To Marshall, that moment “sums up the entire tone” of Doomsday. “If you find it funny, you’re on safe ground for the rest of the movie.”
Marshall’s reputation as a fan favorite has taken him, this spring, to horror conventions and high-pressure Hollywood meetings: he’s a candidate to direct a remake of Conan the Barbarian. “Yes, I did attend a meeting to discuss it. I wore a loincloth. Look, I can’t say anything else. There are a lot of talented people up for this job. But they don’t even have a script yet.” If Doomsday is a hit, he’ll be able to make his dream project, a WWII-set action movie that harkens back to WHERE EAGLES DARE, the Clint Eastwood-Richard Burton. The twist: it’ll be set in Scotland. “The unknown battleground,” he jokes. He waits, for now, until Doomsday strikes.

One Response to “DOOMSDAY: Neil Marshall Interview”

  1. matt sanchez says:

    this movie is the best movies ive ever seen .
    i can get enough of it.

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DEADLINE: How does a visualist feel about people watching your films on a phone or VOD?
REFN: It depends on what kind of movie you make. We had great success with Only God Forgives on multiple platforms in the U.S. Young people will decide how they see it, when they want to see it. Don’t try to fight it. Embrace it. That’s a wonderful opportunity. We’re at the most exciting time since the invention of the wheel, in terms of creativity because distribution and accessibility have changed everything. A camera is still a camera whether it’s digital or not; there’s still sound; an actor is an actor. Ninety-nine percent of what you do is going to be seen on a smart phone – I know this is the greatest thing ever made because it allows people to choose, watching what you do on this format or go into a theater and see it on a screen. That means more people than ever will see what I do, which is personally satisfying in terms of vanity. But you have to be able to adapt, to accept things in different order and length than we’re used to. We are in a very, very exciting time.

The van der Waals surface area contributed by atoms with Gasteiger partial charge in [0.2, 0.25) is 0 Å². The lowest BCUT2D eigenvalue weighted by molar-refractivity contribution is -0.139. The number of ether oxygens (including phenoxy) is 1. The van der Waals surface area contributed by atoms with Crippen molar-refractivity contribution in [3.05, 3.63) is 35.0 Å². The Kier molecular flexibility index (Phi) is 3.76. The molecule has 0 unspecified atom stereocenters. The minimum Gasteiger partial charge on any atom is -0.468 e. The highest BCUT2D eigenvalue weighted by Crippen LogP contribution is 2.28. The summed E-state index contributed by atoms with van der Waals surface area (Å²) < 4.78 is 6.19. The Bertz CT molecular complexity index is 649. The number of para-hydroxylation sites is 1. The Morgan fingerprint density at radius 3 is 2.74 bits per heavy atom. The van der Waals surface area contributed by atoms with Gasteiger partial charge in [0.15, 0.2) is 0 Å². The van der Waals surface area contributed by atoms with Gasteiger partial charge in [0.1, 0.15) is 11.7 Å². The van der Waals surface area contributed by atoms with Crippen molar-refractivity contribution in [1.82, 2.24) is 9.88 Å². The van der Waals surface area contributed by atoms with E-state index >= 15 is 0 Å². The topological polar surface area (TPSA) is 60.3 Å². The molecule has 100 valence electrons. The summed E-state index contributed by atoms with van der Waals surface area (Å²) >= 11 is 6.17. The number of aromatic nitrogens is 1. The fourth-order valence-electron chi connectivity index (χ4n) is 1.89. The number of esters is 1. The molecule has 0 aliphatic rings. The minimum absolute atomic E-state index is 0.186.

~ Nic Refn to Jen Yamato

DEADLINE: You mention Tarantino, who with Christopher Nolan and a few other giants, saved film stock from extinction. To him, showing a digital film in a theater is the equivalent of watching TV in public. Make an argument for why digital is a good film making canvas.
REFN: Costwise, it’s a very effective way for young people to start making movies. You can make your movie on an iPhone. It’s wonderful seeing how my own children use technology to enhance creativity. For me it’s a wonderful canvas. Sure, I love grain in film. I love celluloid. But I also like creativity. I like crayons, I like pencils, I like paint. It’s all relative. Technology is more inclusive. A hundred years ago when film was invented, it was an elitist club. Very few people got to make it, very few people controlled it and very few people owned it. A hundred years later, storytelling through images is everyone’s domain. It’s ultimate capitalism. There are no rules, and no barriers and no Hays Code. Where does this go in another hundred years? I don’t know but I would love to see it.
~ Nic Refn To Jen Yamato